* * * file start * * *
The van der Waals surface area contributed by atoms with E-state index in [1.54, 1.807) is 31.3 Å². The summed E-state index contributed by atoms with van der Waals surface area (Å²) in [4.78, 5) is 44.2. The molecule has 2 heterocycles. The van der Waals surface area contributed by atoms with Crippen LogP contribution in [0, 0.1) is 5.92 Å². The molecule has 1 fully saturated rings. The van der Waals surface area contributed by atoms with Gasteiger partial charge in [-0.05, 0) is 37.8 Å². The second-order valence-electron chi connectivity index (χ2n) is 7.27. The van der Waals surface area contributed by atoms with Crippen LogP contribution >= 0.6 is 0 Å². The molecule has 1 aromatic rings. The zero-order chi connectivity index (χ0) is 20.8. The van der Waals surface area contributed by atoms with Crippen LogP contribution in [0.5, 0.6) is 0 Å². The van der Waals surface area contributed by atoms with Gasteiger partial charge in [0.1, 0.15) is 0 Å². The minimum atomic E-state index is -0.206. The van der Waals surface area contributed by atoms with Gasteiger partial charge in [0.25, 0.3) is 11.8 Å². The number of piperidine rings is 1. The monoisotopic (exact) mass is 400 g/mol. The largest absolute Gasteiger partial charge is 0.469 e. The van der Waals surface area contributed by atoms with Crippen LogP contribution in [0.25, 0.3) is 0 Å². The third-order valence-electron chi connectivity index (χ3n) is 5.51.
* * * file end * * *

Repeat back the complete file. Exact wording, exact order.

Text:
The van der Waals surface area contributed by atoms with E-state index in [1.54, 1.807) is 31.3 Å². The summed E-state index contributed by atoms with van der Waals surface area (Å²) in [4.78, 5) is 44.2. The molecule has 2 heterocycles. The van der Waals surface area contributed by atoms with Crippen LogP contribution in [0, 0.1) is 5.92 Å². The molecule has 1 fully saturated rings. The van der Waals surface area contributed by atoms with Gasteiger partial charge in [-0.05, 0) is 37.8 Å². The second-order valence-electron chi connectivity index (χ2n) is 7.27. The van der Waals surface area contributed by atoms with Crippen LogP contribution >= 0.6 is 0 Å². The molecule has 1 aromatic rings. The zero-order chi connectivity index (χ0) is 20.8. The van der Waals surface area contributed by atoms with Crippen LogP contribution in [0.5, 0.6) is 0 Å². The van der Waals surface area contributed by atoms with Gasteiger partial charge in [0.1, 0.15) is 0 Å². The minimum atomic E-state index is -0.206. The van der Waals surface area contributed by atoms with Gasteiger partial charge in [0.25, 0.3) is 11.8 Å². The number of piperidine rings is 1. The monoisotopic (exact) mass is 400 g/mol. The largest absolute Gasteiger partial charge is 0.469 e. The van der Waals surface area contributed by atoms with Crippen LogP contribution in [0.25, 0.3) is 0 Å². The third-order valence-electron chi connectivity index (χ3n) is 5.51.